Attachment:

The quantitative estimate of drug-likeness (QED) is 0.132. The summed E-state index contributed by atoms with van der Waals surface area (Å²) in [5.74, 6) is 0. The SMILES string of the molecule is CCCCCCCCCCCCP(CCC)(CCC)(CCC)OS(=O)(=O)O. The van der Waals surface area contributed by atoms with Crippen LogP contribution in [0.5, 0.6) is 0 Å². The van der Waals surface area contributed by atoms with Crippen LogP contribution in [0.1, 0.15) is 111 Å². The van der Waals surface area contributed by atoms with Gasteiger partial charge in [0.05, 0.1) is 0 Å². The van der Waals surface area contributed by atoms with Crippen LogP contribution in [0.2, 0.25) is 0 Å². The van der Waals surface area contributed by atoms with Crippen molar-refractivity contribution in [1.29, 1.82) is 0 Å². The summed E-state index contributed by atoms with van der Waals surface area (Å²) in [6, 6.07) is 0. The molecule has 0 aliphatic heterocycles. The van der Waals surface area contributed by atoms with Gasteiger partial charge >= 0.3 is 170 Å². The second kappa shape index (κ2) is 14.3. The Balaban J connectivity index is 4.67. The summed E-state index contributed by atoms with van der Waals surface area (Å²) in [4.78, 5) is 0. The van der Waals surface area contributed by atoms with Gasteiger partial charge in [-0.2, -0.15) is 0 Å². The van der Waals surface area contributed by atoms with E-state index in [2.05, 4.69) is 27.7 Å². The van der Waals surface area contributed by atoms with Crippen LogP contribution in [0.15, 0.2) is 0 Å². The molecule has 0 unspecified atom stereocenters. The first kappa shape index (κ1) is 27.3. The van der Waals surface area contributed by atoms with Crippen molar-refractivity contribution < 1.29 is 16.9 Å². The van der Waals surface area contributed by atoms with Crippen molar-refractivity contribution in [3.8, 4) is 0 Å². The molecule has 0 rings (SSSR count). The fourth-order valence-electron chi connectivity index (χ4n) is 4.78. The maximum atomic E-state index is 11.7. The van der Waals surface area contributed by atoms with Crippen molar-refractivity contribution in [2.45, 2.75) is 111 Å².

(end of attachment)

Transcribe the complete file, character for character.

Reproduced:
The quantitative estimate of drug-likeness (QED) is 0.132. The summed E-state index contributed by atoms with van der Waals surface area (Å²) in [5.74, 6) is 0. The SMILES string of the molecule is CCCCCCCCCCCCP(CCC)(CCC)(CCC)OS(=O)(=O)O. The van der Waals surface area contributed by atoms with Crippen LogP contribution in [0.5, 0.6) is 0 Å². The van der Waals surface area contributed by atoms with Crippen LogP contribution in [0.1, 0.15) is 111 Å². The van der Waals surface area contributed by atoms with Gasteiger partial charge in [0.05, 0.1) is 0 Å². The van der Waals surface area contributed by atoms with Crippen LogP contribution in [0.2, 0.25) is 0 Å². The van der Waals surface area contributed by atoms with Crippen molar-refractivity contribution in [1.29, 1.82) is 0 Å². The summed E-state index contributed by atoms with van der Waals surface area (Å²) in [6, 6.07) is 0. The molecule has 0 aliphatic heterocycles. The van der Waals surface area contributed by atoms with Gasteiger partial charge >= 0.3 is 170 Å². The second kappa shape index (κ2) is 14.3. The Balaban J connectivity index is 4.67. The summed E-state index contributed by atoms with van der Waals surface area (Å²) in [4.78, 5) is 0. The van der Waals surface area contributed by atoms with Gasteiger partial charge in [-0.2, -0.15) is 0 Å². The van der Waals surface area contributed by atoms with E-state index in [2.05, 4.69) is 27.7 Å². The van der Waals surface area contributed by atoms with Crippen LogP contribution in [0.15, 0.2) is 0 Å². The molecule has 0 unspecified atom stereocenters. The first kappa shape index (κ1) is 27.3. The van der Waals surface area contributed by atoms with Crippen molar-refractivity contribution < 1.29 is 16.9 Å². The van der Waals surface area contributed by atoms with Crippen molar-refractivity contribution in [3.8, 4) is 0 Å². The molecule has 0 rings (SSSR count). The fourth-order valence-electron chi connectivity index (χ4n) is 4.78. The maximum atomic E-state index is 11.7. The van der Waals surface area contributed by atoms with Crippen molar-refractivity contribution in [2.45, 2.75) is 111 Å².